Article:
The British Pound has continued drifting downward to multi-decade lows in Monday trading, with the GBPUSD Cable trading with a 1.30 handle for the first time since the 1980s.
It was only this morning that the GBP broke below the $1.32 level for the first time post-Brexit.
For the day, the GBPUSD is down 1.62%, or about 210 pips. (As at time of writing Cable was at 1.3067).
Is 1.29-something far off?
The following research is courtesy of FXTM research analyst Lukman Otunuga. For more currency analysis see the FXTM Research site.
Sterling depressed ahead BoE financial stability report
The Sterling was left vulnerable to losses during trading this week following the dismal UK construction PMI for June which rekindled concerns over a possible slowdown in domestic economic momentum. This disappointing data comes at a time when the ongoing Brexit uncertainty and global instabilities have exposed the UK economy to downside risks. Concerns are elevated over a possible Brexit fueled recession and with expectations mounting of a probable UK interest rate cut, pound weakness could be the recurrent theme in the global currency markets. It should be kept in mind that the persistent post-Brexit uncertainty has haunted investor attraction towards the Sterling consequently sabotaging any real recovery in value.
Investors may direct their attention towards the BoE financial stability report which could provide the much needed clarity on how the UK economy may fare post Brexit. With Carney potentially repeating his dovish chorus regarding the future of the UK economy, bears have been provided with yet another opportunity to install a heavy round of selling. From a technical standpoint, the GBPUSD is bearish and the solid breakdown below 1.3200 may have open a path towards 1.3100 and potentially lower.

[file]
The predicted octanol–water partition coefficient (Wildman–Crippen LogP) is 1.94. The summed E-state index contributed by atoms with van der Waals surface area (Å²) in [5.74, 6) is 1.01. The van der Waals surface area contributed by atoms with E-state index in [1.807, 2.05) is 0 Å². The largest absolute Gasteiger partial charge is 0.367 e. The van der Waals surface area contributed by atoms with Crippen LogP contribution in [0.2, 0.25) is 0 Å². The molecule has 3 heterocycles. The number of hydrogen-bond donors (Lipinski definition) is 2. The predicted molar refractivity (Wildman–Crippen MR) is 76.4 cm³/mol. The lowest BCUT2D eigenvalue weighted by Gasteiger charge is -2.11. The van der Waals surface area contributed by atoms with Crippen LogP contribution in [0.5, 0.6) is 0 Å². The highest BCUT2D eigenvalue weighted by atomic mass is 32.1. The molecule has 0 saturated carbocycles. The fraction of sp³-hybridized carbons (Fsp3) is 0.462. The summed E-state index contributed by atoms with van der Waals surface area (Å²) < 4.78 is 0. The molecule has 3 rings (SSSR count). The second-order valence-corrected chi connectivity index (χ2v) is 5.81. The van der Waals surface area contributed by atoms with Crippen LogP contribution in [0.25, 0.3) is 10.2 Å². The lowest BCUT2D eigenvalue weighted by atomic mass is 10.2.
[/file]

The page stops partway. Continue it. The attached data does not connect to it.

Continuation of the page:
Stock markets pressured amid Brexit jitters
Global stocks displayed signs of exhaustion during trading on Tuesday as the terrible combination of lingering Brexit blues and ongoing concerns over the global economy haunted investor attraction towards riskier assets. Asian markets concluded depressed on Tuesday with the Yen’s resurgence from risk aversion dragging the Nikkei -0.67% lower. European equities were at the mercy of the post Brexit blues and could be poised for further declines as fears of prolonged periods of low interest rates punish financial stocks. The bearish contagion from Europe and Asia could infect Wall Street today, consequently sending American stocks lower as investors scatter from riskier assets.
The deceleration in momentum should be of no surprise as questions were already raised on the sustainability of the post-Brexit relief rally. Concerns over the global economy remain elevated while the visible central bank caution may continue to sour investor risk appetite. With the Brexit uncertainty adding to the horrible cocktail of ingredients that have weighed on global sentiment, stock markets could be set for further declines.
Gold buoyed by risk aversion
Gold has enjoyed an extended rally this week with prices edging closer towards the two year high at $1358.20, as a combination of Dollar weakness and post-Brexit jitters attracted investors to safe-haven assets. This precious metal remains firmly bullish and the risk aversion bred from the ongoing concerns over the global economy has successfully kept prices buoyed. With expectations fading over the Fed raising US rates in 2016, Gold bulls could be unchained consequently providing another reason for the metal to trade higher. Investors will direct their focus towards Friday’s NFP and if this fails to meet expectations, then Gold prices could lurch towards $1360 and potentially higher. From a technical standpoint, prices are trading above the daily 20 SMA while the MACD has crossed to the upside. Another breakout above $1350 could open a path towards $1385 and potentially higher.